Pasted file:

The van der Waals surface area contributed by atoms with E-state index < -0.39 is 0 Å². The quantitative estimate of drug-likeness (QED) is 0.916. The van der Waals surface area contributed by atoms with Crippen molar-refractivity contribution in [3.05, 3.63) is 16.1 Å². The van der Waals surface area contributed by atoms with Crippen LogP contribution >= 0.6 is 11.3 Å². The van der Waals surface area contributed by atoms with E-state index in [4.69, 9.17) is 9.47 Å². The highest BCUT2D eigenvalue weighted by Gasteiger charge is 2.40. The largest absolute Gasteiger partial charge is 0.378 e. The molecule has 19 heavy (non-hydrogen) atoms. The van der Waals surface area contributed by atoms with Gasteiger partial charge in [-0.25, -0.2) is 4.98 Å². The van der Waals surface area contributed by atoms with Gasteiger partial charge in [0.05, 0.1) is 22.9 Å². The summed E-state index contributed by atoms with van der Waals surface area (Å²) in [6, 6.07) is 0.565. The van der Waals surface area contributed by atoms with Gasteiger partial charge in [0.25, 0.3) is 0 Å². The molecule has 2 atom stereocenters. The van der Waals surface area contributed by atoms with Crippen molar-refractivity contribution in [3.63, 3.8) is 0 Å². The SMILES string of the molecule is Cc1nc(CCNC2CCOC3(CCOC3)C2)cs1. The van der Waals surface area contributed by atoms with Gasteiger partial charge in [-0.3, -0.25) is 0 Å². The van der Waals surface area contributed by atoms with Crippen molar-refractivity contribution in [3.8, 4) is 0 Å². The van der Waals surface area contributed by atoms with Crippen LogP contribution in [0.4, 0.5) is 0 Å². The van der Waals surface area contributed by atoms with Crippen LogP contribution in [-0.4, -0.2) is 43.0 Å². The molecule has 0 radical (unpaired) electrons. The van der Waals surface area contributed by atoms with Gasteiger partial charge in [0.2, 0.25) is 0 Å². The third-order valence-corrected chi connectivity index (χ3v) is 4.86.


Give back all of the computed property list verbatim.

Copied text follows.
The van der Waals surface area contributed by atoms with E-state index < -0.39 is 0 Å². The quantitative estimate of drug-likeness (QED) is 0.916. The van der Waals surface area contributed by atoms with Crippen molar-refractivity contribution in [3.05, 3.63) is 16.1 Å². The van der Waals surface area contributed by atoms with Crippen LogP contribution >= 0.6 is 11.3 Å². The van der Waals surface area contributed by atoms with E-state index in [4.69, 9.17) is 9.47 Å². The highest BCUT2D eigenvalue weighted by Gasteiger charge is 2.40. The largest absolute Gasteiger partial charge is 0.378 e. The molecule has 19 heavy (non-hydrogen) atoms. The van der Waals surface area contributed by atoms with Gasteiger partial charge in [-0.25, -0.2) is 4.98 Å². The van der Waals surface area contributed by atoms with Gasteiger partial charge in [0.05, 0.1) is 22.9 Å². The summed E-state index contributed by atoms with van der Waals surface area (Å²) in [6, 6.07) is 0.565. The van der Waals surface area contributed by atoms with Gasteiger partial charge in [0.25, 0.3) is 0 Å². The molecule has 2 atom stereocenters. The van der Waals surface area contributed by atoms with Crippen molar-refractivity contribution in [3.63, 3.8) is 0 Å². The SMILES string of the molecule is Cc1nc(CCNC2CCOC3(CCOC3)C2)cs1. The van der Waals surface area contributed by atoms with Gasteiger partial charge in [-0.3, -0.25) is 0 Å². The van der Waals surface area contributed by atoms with Crippen molar-refractivity contribution in [3.8, 4) is 0 Å². The van der Waals surface area contributed by atoms with Crippen LogP contribution in [0.4, 0.5) is 0 Å². The van der Waals surface area contributed by atoms with Crippen LogP contribution in [-0.4, -0.2) is 43.0 Å². The molecule has 0 radical (unpaired) electrons. The van der Waals surface area contributed by atoms with Gasteiger partial charge in [0.2, 0.25) is 0 Å². The third-order valence-corrected chi connectivity index (χ3v) is 4.86.